The story du jour—and for probably quite a few more jours—is the Wikileaks dump of classified information on the war in Afghanistan.
Revealing previously classified information about ongoing wars has become a sort of cottage industry, with the word “classified” taking on lesser and lesser meaning as time goes on. This is mostly because there are virtually no consequences for the perpetrators of such leaks, and no shortage of outlets willing to disseminate them, encouraged by the United States’ lack of an Official Secrets Act such as is the law in Britain (I’ve already written extensively on issues related to the question of whether this country should pass a similar statute).
What do the most recent leaks actually reveal? Not much (see also this). Anyone who’s been paying attention to the Afghan situation already knows that the government of Pakistan and especially its military intelligence arm has ties to the Taliban, and that civilians have been killed in this war, which are the main facts revealed by the present leaks.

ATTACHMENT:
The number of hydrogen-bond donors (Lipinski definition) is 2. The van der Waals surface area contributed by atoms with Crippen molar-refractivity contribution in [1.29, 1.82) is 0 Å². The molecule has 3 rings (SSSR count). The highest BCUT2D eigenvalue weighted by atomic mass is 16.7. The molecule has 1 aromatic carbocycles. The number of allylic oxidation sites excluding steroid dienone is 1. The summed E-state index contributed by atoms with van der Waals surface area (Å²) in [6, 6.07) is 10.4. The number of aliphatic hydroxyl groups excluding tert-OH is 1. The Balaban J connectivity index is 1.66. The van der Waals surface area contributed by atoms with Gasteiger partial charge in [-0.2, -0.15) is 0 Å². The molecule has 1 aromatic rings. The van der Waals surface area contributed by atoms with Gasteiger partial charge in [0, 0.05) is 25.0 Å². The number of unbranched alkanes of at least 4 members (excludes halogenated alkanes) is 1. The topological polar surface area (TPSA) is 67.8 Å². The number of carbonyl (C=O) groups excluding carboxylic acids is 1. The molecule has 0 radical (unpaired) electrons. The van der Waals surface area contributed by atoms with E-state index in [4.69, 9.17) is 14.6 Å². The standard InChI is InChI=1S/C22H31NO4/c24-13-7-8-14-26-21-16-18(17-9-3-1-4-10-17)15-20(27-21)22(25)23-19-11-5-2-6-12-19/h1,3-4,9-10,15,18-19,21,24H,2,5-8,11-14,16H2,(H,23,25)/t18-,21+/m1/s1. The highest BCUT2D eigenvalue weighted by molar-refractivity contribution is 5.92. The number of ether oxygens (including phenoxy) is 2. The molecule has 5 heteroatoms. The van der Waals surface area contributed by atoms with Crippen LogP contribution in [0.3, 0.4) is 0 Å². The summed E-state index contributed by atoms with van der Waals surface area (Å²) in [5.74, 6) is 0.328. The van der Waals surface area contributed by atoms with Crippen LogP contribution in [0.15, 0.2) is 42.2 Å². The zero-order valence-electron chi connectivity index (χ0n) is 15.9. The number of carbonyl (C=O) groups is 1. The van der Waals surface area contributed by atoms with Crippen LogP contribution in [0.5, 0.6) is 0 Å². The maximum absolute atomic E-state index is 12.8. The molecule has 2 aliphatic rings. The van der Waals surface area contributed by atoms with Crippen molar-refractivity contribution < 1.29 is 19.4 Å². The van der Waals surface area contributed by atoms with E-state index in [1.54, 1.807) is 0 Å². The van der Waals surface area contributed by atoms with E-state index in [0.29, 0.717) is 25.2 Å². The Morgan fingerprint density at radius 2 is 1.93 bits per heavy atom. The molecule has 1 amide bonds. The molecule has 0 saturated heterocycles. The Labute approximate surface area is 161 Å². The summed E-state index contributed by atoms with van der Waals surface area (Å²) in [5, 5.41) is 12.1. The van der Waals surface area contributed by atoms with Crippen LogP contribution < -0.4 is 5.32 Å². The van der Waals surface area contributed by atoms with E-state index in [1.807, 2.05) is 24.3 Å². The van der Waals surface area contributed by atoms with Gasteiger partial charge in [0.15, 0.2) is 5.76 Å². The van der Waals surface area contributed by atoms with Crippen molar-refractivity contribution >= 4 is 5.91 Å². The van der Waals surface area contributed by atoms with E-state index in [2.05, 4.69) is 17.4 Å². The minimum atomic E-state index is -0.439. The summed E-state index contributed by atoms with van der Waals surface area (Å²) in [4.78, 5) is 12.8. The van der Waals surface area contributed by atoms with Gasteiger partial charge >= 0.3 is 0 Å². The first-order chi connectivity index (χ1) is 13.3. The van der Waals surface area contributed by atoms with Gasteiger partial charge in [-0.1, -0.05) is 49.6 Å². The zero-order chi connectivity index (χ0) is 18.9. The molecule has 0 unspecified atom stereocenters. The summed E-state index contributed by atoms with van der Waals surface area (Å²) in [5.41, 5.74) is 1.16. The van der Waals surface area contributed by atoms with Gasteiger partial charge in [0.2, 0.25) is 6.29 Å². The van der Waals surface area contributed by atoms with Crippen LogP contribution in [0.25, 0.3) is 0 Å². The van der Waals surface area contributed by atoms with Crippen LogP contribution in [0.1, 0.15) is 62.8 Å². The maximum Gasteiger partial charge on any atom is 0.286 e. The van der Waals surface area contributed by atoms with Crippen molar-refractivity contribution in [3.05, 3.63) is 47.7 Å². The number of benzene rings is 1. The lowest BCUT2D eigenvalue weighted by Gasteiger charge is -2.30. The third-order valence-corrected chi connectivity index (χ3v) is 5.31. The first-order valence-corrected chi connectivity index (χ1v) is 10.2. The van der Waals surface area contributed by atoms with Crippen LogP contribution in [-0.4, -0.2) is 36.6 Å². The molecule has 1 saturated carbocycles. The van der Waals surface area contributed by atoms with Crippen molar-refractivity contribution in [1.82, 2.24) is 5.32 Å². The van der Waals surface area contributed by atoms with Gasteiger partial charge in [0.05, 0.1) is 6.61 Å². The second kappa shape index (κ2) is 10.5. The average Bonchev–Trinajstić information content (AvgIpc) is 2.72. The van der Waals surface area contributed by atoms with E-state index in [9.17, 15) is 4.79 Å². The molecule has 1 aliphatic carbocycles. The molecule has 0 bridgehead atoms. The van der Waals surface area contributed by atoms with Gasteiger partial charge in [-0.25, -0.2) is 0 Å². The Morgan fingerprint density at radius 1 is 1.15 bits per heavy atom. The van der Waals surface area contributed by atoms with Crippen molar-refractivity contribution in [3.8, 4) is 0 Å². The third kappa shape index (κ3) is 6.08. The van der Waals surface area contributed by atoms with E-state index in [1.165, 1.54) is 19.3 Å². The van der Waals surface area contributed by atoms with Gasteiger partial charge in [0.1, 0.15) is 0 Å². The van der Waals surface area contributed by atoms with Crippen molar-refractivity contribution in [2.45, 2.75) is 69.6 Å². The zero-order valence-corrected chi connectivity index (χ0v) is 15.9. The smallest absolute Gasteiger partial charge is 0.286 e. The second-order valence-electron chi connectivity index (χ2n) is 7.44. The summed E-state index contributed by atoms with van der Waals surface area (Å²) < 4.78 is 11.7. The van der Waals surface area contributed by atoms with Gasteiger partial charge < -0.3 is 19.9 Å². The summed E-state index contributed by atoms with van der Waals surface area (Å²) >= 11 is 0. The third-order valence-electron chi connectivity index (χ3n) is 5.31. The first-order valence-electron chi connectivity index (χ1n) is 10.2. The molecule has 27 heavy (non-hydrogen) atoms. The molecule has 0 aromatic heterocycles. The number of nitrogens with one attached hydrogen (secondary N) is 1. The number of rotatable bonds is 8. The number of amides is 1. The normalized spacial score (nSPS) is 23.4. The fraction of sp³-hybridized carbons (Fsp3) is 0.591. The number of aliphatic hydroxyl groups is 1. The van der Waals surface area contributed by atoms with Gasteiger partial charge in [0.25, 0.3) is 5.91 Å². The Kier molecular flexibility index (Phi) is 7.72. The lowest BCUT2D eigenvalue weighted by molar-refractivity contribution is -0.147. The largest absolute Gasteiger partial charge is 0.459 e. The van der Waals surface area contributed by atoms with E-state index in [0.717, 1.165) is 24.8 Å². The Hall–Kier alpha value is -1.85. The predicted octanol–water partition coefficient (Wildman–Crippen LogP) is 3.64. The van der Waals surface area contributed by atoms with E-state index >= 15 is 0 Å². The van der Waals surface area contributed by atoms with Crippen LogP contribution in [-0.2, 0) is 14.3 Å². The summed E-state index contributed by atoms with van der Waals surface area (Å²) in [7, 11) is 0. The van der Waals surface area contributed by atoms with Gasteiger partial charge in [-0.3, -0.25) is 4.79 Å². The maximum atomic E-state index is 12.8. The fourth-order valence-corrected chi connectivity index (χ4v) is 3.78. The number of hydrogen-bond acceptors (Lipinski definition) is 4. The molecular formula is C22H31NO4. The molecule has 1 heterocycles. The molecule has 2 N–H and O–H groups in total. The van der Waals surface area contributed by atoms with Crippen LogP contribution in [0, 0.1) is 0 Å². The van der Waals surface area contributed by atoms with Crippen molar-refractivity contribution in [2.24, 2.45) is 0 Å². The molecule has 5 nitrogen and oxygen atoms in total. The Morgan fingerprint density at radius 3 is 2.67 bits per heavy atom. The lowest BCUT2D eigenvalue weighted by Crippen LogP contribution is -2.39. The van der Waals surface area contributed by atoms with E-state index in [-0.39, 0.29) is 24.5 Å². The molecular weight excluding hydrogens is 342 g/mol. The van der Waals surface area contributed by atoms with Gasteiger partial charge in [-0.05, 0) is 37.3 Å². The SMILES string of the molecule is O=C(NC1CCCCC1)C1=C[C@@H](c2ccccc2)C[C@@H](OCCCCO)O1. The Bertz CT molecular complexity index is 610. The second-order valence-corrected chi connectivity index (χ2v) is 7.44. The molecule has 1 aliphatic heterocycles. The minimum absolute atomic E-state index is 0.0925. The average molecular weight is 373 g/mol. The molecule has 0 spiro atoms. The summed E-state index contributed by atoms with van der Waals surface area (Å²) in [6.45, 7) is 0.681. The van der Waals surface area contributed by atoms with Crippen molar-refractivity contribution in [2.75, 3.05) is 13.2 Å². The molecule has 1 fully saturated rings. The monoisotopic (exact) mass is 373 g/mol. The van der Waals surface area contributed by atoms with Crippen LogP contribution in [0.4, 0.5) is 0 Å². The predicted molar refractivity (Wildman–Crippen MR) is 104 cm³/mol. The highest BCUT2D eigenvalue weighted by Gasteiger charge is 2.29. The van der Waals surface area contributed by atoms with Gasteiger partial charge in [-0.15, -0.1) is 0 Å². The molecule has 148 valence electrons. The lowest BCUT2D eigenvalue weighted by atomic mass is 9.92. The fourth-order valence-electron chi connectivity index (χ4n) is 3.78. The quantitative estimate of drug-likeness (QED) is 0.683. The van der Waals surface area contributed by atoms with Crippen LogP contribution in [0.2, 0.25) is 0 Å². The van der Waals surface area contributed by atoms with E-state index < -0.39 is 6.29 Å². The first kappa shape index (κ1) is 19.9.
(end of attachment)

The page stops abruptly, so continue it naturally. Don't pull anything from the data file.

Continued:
Just about everyone paying attention also knows that a central issue is that the goal of our continued presence in Afghanistan has not been clearly defined. The original reasons we went there were related to the 9/11 attacks and fact that their masterminds were being sheltered by its then-rulers, the Taliban. Now the whereabouts of many of the former are unknown, and the Taliban are not officially in charge, although they’re still highly influential and perpetually resurgent. Our commitment there—by both the Bush administration (after the initial push), and the Obama administration today—has been what I could crudely call half-assed, and the definition of what success would actually look like is murky.
Are we still nation-building there? Are we still looking for the elusive (and perhaps deceased?) Bin Laden, and won’t leave till we get him? Is Pakistan an ally in name only? These are the questions that need to be asked, and answered, posthaste, ones that I’m afraid will not be answered by this administration, which used the Afghan War as a campaign weapon to demonstrate macho hawkishness in the “right” war, and to bludgeon Bush for fighting the “wrong” one.